Meet Nick and hear more of his thoughts on the current ticketing space at the Front Office Sports Ticketing Huddle at the Oakland-Alameda County Coliseum in Oakland, CA on May 10. For tickets and additional info, click here.

Continue Reading

Ticket Sales

Inside The Huddle: Membership Programs with Aaron Lampkin

Seattle Sounders FC’s Director of Ticket Sales shares his insights on breaking into and succeeding within the sports industry.

Front Office Sports

Published

on

In the buildup to Front Office Sports’ Ticketing Huddle at the Oakland-Alameda County Coliseum on May 10, we’re introducing you to the huddle leaders who will be lending their expertise to the conversation.

Today, meet Aaron Lampkin, Director of Ticket Sales with Seattle Sounders FC. A Spokane, Washington native, Lampkin graduated from Johnson and Wales University in Denver where he was also a basketball student-athlete. There, Lampkin first realized his desire to turn his passion for sports into a career.

“I realized my junior year of college that my time playing basketball was pretty much over. When I started to think about career options, I wanted to be in a situation where I control my destiny. In sales, you definitely can and having a background made it a little bit more my cup of tea to sell sports.”

After graduation, Lampkin interned with the Colorado Rapids, which is a part of Kroenke Sports and Entertainment. Lampkin utilized his time as an intern to learn as much as he could and make a positive impression in hopes of landing a full-time job.

“The Rapids didn’t have an inside sales training program at the time. So I put 15 minutes on my calendar with every single department head, discussed my career goals and how I was going to attain those, and basically said if there’s a full-time opportunity, I want to at least be in consideration.”

Lampkin was then hired as a sales rep for Kroenke Sports and Entertainment before working in membership services specifically for the Colorado Avalanche (another Kroenke entity) for nearly five years, including two as the team’s manager of membership services.

“I really wanted to just prove and show that I could teach value better than anybody else regardless of position and just because your position doesn’t really limit what you can do on the sales side,” he says. “I want to teach people to be the strongest in their routine and in bringing in new business. My teams embody that.”

Lampkin came to the Sounders in June of 2018. As a sales director, Lampkin takes great pride in managing young reps for advancement. Reps that Lampkin has trained have moved onto management positions in the NFL, NBA and other major sports leagues. This is a point of great personal pride for him. Conversely, with several years of teaching under his belt, Lampkin says the biggest mistake he sees young reps make is giving up before realizing their potential.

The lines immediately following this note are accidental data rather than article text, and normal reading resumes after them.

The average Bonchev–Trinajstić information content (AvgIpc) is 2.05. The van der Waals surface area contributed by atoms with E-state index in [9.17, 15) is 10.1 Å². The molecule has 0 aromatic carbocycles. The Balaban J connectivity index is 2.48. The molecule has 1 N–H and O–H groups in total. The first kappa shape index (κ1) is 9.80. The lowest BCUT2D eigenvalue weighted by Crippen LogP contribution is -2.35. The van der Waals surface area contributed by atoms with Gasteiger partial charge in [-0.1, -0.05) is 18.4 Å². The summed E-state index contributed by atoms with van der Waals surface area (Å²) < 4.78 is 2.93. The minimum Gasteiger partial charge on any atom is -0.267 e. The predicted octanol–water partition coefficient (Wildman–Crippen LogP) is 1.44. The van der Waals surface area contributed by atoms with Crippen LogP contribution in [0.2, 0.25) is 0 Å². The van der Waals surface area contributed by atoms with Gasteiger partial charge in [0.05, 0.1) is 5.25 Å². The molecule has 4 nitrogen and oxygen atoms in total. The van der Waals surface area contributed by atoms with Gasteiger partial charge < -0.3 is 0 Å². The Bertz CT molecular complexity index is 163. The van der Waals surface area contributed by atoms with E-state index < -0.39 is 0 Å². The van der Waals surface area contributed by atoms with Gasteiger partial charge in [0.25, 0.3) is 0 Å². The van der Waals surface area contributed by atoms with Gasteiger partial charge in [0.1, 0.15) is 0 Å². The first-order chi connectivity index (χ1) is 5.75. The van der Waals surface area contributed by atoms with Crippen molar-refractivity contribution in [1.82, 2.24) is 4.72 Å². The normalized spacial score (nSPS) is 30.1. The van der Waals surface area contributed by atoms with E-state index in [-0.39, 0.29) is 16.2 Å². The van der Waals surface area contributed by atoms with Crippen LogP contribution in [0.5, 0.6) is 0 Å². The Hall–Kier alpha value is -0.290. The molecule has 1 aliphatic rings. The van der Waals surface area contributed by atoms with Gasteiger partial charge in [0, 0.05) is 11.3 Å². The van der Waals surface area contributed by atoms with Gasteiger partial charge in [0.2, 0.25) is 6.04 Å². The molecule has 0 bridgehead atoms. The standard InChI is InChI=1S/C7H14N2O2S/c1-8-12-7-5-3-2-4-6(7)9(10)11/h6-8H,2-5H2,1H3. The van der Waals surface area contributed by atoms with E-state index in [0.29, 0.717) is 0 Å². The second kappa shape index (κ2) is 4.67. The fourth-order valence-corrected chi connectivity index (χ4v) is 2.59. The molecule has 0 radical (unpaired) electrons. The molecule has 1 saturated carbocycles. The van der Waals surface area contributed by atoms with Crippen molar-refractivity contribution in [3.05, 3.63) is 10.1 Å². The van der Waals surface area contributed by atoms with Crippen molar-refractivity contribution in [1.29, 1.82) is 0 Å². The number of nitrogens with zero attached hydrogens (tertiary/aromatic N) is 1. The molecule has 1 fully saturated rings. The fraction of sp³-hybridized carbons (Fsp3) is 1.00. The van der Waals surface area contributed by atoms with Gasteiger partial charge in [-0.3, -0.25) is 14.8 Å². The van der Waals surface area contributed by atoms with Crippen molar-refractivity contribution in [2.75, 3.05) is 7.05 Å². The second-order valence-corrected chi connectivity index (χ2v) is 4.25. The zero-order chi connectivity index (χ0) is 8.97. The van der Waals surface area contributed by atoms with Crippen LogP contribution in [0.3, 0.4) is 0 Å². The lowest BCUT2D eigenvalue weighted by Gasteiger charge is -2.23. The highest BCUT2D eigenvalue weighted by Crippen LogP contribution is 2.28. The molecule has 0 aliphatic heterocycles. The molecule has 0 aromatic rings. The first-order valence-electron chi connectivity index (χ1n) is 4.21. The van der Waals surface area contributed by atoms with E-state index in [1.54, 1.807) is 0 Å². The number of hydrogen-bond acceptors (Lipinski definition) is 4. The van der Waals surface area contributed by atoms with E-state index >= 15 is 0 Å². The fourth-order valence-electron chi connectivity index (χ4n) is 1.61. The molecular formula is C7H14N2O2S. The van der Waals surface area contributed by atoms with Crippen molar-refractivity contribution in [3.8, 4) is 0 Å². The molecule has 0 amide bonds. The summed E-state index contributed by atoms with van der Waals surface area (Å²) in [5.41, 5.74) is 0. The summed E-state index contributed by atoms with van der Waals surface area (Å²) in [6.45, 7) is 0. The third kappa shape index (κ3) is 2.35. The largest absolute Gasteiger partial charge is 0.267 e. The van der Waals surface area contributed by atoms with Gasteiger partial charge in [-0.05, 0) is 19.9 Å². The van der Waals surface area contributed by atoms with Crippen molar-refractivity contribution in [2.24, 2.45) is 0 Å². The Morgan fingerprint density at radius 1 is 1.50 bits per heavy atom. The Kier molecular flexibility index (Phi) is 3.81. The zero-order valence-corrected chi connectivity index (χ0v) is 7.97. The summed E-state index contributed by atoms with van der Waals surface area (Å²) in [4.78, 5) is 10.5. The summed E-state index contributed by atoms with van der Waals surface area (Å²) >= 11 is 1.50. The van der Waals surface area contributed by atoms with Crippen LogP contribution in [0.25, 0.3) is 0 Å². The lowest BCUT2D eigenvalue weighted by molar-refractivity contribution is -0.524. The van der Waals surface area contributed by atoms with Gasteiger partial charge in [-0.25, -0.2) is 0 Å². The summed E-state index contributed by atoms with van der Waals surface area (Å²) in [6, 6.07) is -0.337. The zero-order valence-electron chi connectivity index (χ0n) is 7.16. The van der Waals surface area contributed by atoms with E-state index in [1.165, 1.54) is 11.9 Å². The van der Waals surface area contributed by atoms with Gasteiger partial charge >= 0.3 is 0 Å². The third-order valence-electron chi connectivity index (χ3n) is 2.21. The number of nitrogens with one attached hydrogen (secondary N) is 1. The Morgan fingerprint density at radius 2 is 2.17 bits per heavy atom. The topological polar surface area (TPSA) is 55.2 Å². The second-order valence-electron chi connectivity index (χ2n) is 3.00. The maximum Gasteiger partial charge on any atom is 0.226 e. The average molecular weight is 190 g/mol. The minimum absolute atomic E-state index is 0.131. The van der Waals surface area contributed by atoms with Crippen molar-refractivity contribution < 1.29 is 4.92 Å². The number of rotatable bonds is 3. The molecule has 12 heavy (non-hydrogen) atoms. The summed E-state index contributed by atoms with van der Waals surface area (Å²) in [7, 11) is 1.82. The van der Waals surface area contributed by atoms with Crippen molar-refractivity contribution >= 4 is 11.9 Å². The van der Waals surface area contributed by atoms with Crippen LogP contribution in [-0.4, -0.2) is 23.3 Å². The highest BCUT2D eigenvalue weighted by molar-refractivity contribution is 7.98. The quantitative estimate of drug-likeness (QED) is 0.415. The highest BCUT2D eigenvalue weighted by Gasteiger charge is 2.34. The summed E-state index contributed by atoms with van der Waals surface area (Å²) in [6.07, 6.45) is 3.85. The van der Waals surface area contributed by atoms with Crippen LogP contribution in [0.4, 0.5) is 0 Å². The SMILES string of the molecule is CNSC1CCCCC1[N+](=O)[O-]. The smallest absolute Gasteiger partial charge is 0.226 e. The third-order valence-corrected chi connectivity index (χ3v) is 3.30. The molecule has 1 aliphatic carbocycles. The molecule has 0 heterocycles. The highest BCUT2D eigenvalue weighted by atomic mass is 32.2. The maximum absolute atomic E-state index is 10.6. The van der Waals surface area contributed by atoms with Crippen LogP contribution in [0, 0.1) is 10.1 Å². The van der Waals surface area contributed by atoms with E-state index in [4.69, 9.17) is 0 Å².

The thing that hurts me the most is knowing that we do have reps who have potential to be extraordinary that are early in the learning process and/or they want that promotion tomorrow instead of focusing on the process and perfecting their craft,” he says. “It limits their overall growth. I see reps give up too early and not see the vision fully through [rather] than spending time to understand their why.”

In order to take the first big step in their career, Lampkin advises young reps to differentiate themselves from the rest of the pack that is getting more competitive by the day.

“Be proactive in interviews or conversations,” he says. “Get to know reps and managers and directors and the industry of what they’ve done to be successful. I would tell anybody who’s looking to get into the industry to start early because there are hundreds of applications that come in for every opening. If you can differentiate yourself before an interview starts, you have a much higher chance.”

Meet Aaron and hear more of his thoughts on the current ticketing space at the Front Office Sports Ticketing Huddle at the Oakland-Alameda County Coliseum in Oakland, CA on May 10. For tickets and additional info, click here.

Continue Reading

Ticket Sales

Giants Search for Ways to Weather Attendance Dip

The team, which finished third or fourth in attendance each of the last eight seasons, currently finds itself 13th in the league.

Front Office Sports

Published

on

Photo Credit: Cody Glenn-USA TODAY Sports

*This piece first appeared in the Front Office Sports Newsletter. Subscribe today and get the news before anyone else. 

From 2010 through 2014, the San Francisco Giants were dominant on the field, scooping up three World Series victories in five seasons. Since then, the team has only made the playoffs once in the last four years.

Boasting a seven-year sellout streak until 2017, the team is now looking at new ways to keep fans engaged with an on-field product that hasn’t lived up to expectations set by past success, according to Henry Schulman of the San Francisco Chronicle.

What do you need to know?

1. The team, which finished 3rd or 4th in attendance each of the last eight seasons, currently finds itself 13th in the league.

2. One of the changes includes having weekday games start at 6:45 p.m. instead of 7:15 p.m., giving fans the opportunity to be home earlier during the week.

3. Another change includes forgoing the annual hike in season-ticket prices this season.

4. In an effort to improve the fan experience in the venue, the team unveiled a new $10 million scoreboard this season. At over 150-feet-by-70-feet, it is the third-largest in the league.

Focus groups prove successful…

After another poor on-field performance last year, the team turned to focus groups to make sure they were getting a pulse on their 30,000 season ticket holders. Hosting 10 of these focus groups after the season, many of the strategies implemented this season have come as a direct result of those groups.

The biggest, according to Schulman, was the team reducing their season-ticket base by 2,500 by limiting sales to legal ticket brokers. The goal? Give season-ticket holders the chance to get more money for their tickets on the secondary market.

“We need to learn as much as we can from them so we can be selling more of what the customer wants and not what we want to sell.” – Russ Stanley, the Giants’ managing vice president of ticket sales and services, to Schulman about the benefits of the groups.

Is it all bad?

While the total butts in seats might not be ideal for the team, there are other metrics that ownership is likely very pleased with.

For one, according to Forbes, the team, now valued at $3 billion, is the fifth-most valuable team in Major League Baseball.

The team has also done a good job at maximizing the fans it has when it comes to revenue opportunities. According to the same Forbes report, the Giants make $183 in revenue per fan, far and away the most in the league. The next closest? The Red Sox at $105 per fan.

Continue Reading

Trending